Future.delayed(Random.nextInt(100).millis)(true)
      case _ => false.future
    }

// Reuse config on tuple-based async task
myAsyncConfig.run("1","2","3")

// Reuse config on collection-based async task
List("1","2","3").async.using(myAsyncConfig).map(read)

Convenience and utility methods:

  • A.future - stop typing Future.successful(A)

  • Future.get - Await.result without the flagellation

  • Future.flatten - flatten Future[Future[A]] into Future[A]

  • Future.toTry - expand Future[A] to Future[Try[A]] that always succeeds

  • Future.fold - fold Future[A] (which is either Success[A] or Failure[A]) to Future[B] that always succeeds

  • Collection[Future[A]].sequence - idiomatic version of Future.sequence(A) and less typing

  • Future.onTimeout - do something if a Future doesn’t complete within a given amount of time

  • Future.happensBefore - start a Future after another Future completes

  • Future.sideEffect - compose a Future and a side effect (that starts after the Future completes) into a new Future. The new Future completes successfully only after both the original Future and the side effect successfully complete. If either the original Future or the side effect fail, the composed Future fails.

  • Future.delayed or ScheduledExecutionContext.schedule - start a Future after a delay

  • ScheduledExecutionContext.scheduleCancellable - start a Future after a delay and optionally cancel the future if it hasn’t started yet. If cancelled, instead of throwing an exception the future completes successfully with a value you specify!

  • ScheduledExecutionContext.scheduleAtFixedRate - create a repeating task that can be paused or cancelled

Overview

s_mach.concurrent is an open-source Scala library that provides asynchronous serial and parallel execution flow control primitives for working with asynchronous tasks. An asynchronous task consists of two or more calls to function(s) that return a future result A => Future[B] instead of the result A => B. s_mach.concurrent also provides utility & convenience code for working with scala.concurrent.Future.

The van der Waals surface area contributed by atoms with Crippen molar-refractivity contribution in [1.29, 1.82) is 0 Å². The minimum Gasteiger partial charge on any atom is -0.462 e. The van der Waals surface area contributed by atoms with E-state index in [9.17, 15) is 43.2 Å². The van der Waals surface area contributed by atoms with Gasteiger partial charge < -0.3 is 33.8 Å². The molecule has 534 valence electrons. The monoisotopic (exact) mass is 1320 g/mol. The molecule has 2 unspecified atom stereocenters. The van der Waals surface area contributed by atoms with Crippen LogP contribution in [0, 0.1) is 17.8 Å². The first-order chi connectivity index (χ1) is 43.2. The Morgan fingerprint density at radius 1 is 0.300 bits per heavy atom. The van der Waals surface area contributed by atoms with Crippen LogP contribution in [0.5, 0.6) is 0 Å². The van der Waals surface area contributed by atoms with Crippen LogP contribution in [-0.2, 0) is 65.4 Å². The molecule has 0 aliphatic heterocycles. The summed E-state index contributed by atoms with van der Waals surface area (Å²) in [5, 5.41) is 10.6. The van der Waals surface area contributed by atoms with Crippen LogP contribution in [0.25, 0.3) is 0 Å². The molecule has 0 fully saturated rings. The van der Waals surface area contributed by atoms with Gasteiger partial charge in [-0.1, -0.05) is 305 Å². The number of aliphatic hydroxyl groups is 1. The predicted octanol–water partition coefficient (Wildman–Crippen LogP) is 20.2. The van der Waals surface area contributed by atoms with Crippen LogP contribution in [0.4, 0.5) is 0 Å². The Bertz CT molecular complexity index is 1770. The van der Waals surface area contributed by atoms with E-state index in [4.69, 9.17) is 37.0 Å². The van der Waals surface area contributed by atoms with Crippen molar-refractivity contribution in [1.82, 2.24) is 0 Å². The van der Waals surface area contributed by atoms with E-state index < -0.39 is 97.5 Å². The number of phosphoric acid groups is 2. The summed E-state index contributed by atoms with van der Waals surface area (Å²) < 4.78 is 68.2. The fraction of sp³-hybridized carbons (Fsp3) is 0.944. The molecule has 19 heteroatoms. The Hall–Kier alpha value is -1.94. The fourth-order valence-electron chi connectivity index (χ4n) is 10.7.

• Adds concurrent flow control primitives async and async.par for performing fixed size heterogeneous (tuple) and variable size homogeneous (collection) asynchronous tasks. These primitives:

    • Allow enabling optional progress reporting, failure retry and/or throttle control for asynchronous tasks

    • Ensure proper sequencing of returned futures, e.g. given f: Int => Future[String]:

      • List(1,2,3).async.map(f) returns Future[List[String]]

      • async.par.run(f(1),f(2),f(3)) returns Future[(String,String,String)]

    • Ensure fail-immediate sequencing of future results (see the 'Under the hood: Merge' section for details)

    • Ensure all exceptions generated during asynchronous task processing can be retrieved (Future.sequence returns only the first)

  • collection.async and collection.async.par support collection operations such as map, flatMap and foreach on asynchronous functions, i.e. A => Future[B]

  • async.par.run(future1, future2, ...) supports running fixed size heterogeneous asynchronous task (of up to 22 futures) in parallel

  • Adds ScheduledExecutionContext, a Scala interface wrapper for java.util.concurrent.ScheduledExecutorService that provides for scheduling delayed and periodic tasks

  • Adds non-blocking concurrent control primitives such as Barrier, Latch, Lock, Semaphore and AtomicFSM

  • Adds future utility methods such as Future.onTimeout, Future.sideEffect and Future.happensBefore

  • Provides convenience methods for writing more readable, concise and DRY code such as Future.get, Future.toTry and Future.fold

Versioning